Craig Silverman’s new structured approach to covering Apple

The creative new project is a good way to keep up on Apple rumors — and hold journalists accountable for anonymous sourcing.

By Bill Adair – March 11, 2015 | Print this article

The latest example of structured journalism slices and dices rumors about Apple.

The project, part of Craig Silverman’s impressive rumor-tracking on Emergent.info, is a deep dive on all things Apple. It tracks more than 70 claims about things such as the trackpad of the new MacBook, the release date of iOS 8.2 and even the amount of gold in the high-end Apple Watch.

Silverman has partnered with Fast Company magazine, which has collected the rumors in a single article. The partnership gives Silverman’s innovative work a larger audience and some business-mag cred.

Craig Silverman
Craig Silverman

Like other rumors Silverman and his team follow on Emergent, they have identified the mishmash of speculation and anonymously sourced tidbits about Apple and separated them into bite-sized claims that readers can follow as Apple makes its official announcements.

For example, some rumors about the pricing structure of the Watch have now been rated True, such as the report in AppleInsider that the stainless-steel model will cost $499-549. But others have been rated False, such as the report in TechCrunch that the gold version will cost $1,200. (Actual price: $10,000+)

Silverman’s Apple rumor tracking is a great example of structured journalism. It allows people interested in the company and its products to get the latest about what’s true, what’s not and what’s still just speculation. Because it’s structured, readers can see all the False, True or Unverified claims. 

It’s also a great way to hold journalists accountable. Assuming the project continues, we’ll eventually be able to see whether, say, MacRumors has a better record of anonymous reports than Re/code.

As of March 10, one day after the announcement, Emergent had rated 28 of the rumors False and 22 True.

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No cold pizza: Notes from a structured journalism planning session

Structured journalists meet in Cambridge to plan more events and promotion in the next year.

By Bill Adair – February 23, 2015 | Print this article

We held Friday’s meeting in a windowless conference room because that’s where we go when we discuss structured journalism. This year, our meeting was at Google’s office in Cambridge, Mass., and our host David Smydra upheld the tradition.

It’s not that we fear sunlight. It’s just a quirk of scheduling. You may recall that last year’s meeting, our first, was in a windowless room at Reuters where we munched on cold pizza. This year, we got to enjoy Google’s amazing lunch buffet.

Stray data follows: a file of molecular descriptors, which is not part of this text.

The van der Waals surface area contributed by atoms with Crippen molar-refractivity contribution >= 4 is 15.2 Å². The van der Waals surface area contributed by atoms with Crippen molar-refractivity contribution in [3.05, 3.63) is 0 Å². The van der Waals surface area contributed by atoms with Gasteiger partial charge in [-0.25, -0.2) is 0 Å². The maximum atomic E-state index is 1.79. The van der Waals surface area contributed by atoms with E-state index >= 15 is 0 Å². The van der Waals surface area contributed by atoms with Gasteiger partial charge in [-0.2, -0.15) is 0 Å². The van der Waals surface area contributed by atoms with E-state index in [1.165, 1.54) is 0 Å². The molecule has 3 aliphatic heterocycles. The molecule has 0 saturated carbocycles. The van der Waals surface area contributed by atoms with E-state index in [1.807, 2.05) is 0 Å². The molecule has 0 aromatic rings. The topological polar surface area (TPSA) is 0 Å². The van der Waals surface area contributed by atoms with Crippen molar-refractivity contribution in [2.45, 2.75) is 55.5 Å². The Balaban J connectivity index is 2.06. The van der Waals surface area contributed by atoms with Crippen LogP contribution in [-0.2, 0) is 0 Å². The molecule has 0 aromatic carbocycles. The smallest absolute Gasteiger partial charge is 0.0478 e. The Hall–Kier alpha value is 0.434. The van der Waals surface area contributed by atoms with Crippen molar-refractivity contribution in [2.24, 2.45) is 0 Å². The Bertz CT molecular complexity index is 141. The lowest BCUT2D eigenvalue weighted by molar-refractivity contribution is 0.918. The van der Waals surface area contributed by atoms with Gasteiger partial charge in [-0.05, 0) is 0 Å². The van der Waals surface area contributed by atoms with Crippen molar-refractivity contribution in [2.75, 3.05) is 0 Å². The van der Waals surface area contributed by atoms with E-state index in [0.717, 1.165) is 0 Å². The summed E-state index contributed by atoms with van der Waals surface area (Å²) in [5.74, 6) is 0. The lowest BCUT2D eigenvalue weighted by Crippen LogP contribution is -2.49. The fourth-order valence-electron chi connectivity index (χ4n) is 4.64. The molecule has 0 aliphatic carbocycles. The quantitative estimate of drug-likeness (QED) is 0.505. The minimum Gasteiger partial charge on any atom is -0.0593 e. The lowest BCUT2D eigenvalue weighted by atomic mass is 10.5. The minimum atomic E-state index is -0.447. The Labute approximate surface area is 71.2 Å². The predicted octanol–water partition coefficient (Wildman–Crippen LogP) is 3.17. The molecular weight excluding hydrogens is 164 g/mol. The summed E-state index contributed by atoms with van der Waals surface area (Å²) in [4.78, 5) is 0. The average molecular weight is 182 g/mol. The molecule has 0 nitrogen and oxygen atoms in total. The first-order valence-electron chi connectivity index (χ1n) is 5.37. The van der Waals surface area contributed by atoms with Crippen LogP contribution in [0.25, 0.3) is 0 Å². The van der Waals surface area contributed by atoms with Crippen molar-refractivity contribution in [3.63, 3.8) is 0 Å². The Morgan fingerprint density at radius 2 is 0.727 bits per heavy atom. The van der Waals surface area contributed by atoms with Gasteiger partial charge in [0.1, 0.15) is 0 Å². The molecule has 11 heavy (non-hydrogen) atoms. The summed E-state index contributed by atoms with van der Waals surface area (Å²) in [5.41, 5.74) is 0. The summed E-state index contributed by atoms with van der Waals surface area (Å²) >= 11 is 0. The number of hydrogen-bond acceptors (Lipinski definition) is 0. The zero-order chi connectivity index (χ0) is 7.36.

Around the table: David, Reg Chua of Reuters, Laura and Chris Amico, the creators of Homicide Watch, and me.

The goal for our second annual structured journalism strategy session was to assess how we did in our first year and set goals for the next 12 months.

A professorial Android greeted us at Google's Cambridge office.
A professorial Android greeted us at Google’s Cambridge office.

We discussed our successes. We held well-attended panels at the International Journalism Festival in Italy and the Online News Association meeting in Chicago and we started this mailing list. We also wrote blog posts and articles, although we each felt we could have done more.

We discussed our new structured projects: Laura did a demo of a cool one she’s leading at the Boston Globe, which should be published in the next couple of weeks; Chris did a demo of two structured sites he’s built for Frontline, Ballot Watch, which follows the changes in state voting laws, and Ebola Outbreak: How the Virus Spread.

I showed two mock-ups of websites I’m building with Duke students, one to track and rate medical studies (a project now on hold because we concluded it’s too complex a subject) and one that follows cases of athletes charged with crimes. We’re calling it Rule 46, after the NHL rule on fighting.

David did demos of some Google products that can help structured journalism: Google Consumer Surveys, which can generate revenue, and Google Newsstand, which publishes free and premium articles from various sources and can display structured content in an attractive and readable form.

Reg Chua, David Smydra, Bill Adair, Laura Amico and Chris Amico.
Reg Chua, David Smydra, Bill Adair, Laura Amico and Chris Amico.

A common theme in our discussions: the need for narrative and context in structured journalism. Questions and suggestions from the group made me realize that our sports crime project needed an additional feature — articles — to help readers better understand the structured content. Readers are interested in stories, David said, and we shouldn’t “outsource how the narrative gets built” to the user.

We discussed business goals and agreed that the long-tail potential and new, innovative content formats of structured journalism projects provide different kinds of opportunities to earn revenue. It’s important for both editorial and business-side leaders to plan for revenue opportunities from the start.